IN DICKENS'S LONDON
church of St. George, in the borough of Southwark, on the left-hand side of the way going southward, the Marshalsea Prison. It had stood there many years before, and it remained there some years afterward; but it is gone now, and the world is none the worse without it.
"It was an oblong pile of barrack building, partitioned into squalid houses standing back to back, so that there were no back rooms; environed by a narrow paved yard, hemmed in by high walls duly spiked at top. Itself a close and confined prison for debtors, it contained within it a much closer and more confined jail for smugglers. Offenders against the revenue laws, and defaulters to excises or customs, who had incurred fines which they were unable to pay, were supposed to be incarcerated behind an iron-plated door, closing up the second prison, consisting of a strong cell or two, and a blind alley some yard and a half wide, which formed the mysterious termination of the very limited skittle-ground in which the Marshalsea debtors bowled down their troubles."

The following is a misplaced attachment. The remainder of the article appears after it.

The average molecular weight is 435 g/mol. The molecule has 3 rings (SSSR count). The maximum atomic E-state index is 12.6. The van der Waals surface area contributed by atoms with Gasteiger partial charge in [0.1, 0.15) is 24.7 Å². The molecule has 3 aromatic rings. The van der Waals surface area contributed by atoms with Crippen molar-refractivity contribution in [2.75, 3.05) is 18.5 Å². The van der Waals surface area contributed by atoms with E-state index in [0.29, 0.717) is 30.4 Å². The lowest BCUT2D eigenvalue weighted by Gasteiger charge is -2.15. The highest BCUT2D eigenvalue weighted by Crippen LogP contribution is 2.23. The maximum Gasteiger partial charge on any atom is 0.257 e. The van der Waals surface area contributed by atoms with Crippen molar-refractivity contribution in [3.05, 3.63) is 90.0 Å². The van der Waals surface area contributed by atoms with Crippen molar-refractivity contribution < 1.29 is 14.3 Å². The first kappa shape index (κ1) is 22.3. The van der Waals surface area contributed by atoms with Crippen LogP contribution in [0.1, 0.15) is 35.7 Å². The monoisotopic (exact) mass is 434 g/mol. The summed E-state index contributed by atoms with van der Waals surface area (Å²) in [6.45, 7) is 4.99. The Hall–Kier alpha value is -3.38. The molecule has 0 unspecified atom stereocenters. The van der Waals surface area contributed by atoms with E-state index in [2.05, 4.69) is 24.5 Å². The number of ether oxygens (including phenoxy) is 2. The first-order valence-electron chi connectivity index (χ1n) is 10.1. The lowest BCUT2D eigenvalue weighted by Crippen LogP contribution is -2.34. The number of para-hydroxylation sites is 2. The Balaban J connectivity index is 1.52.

When the dear little old lady had bidden me farewell, I bowing her out in my best Chesterfieldian manner, holding one of the big doors wide open till she passed, I went again in search of the sexton or the verger or the beadle, but that ubiquitous person had suddenly become quite offish, and his suave, most obliging manner—I mean his compound manner—had disappeared. He listened attentively to what I had to say, made no reply, and became instantly interested in the inspection of some possible dust on a pew seat across the church. Not wishing to disturb him,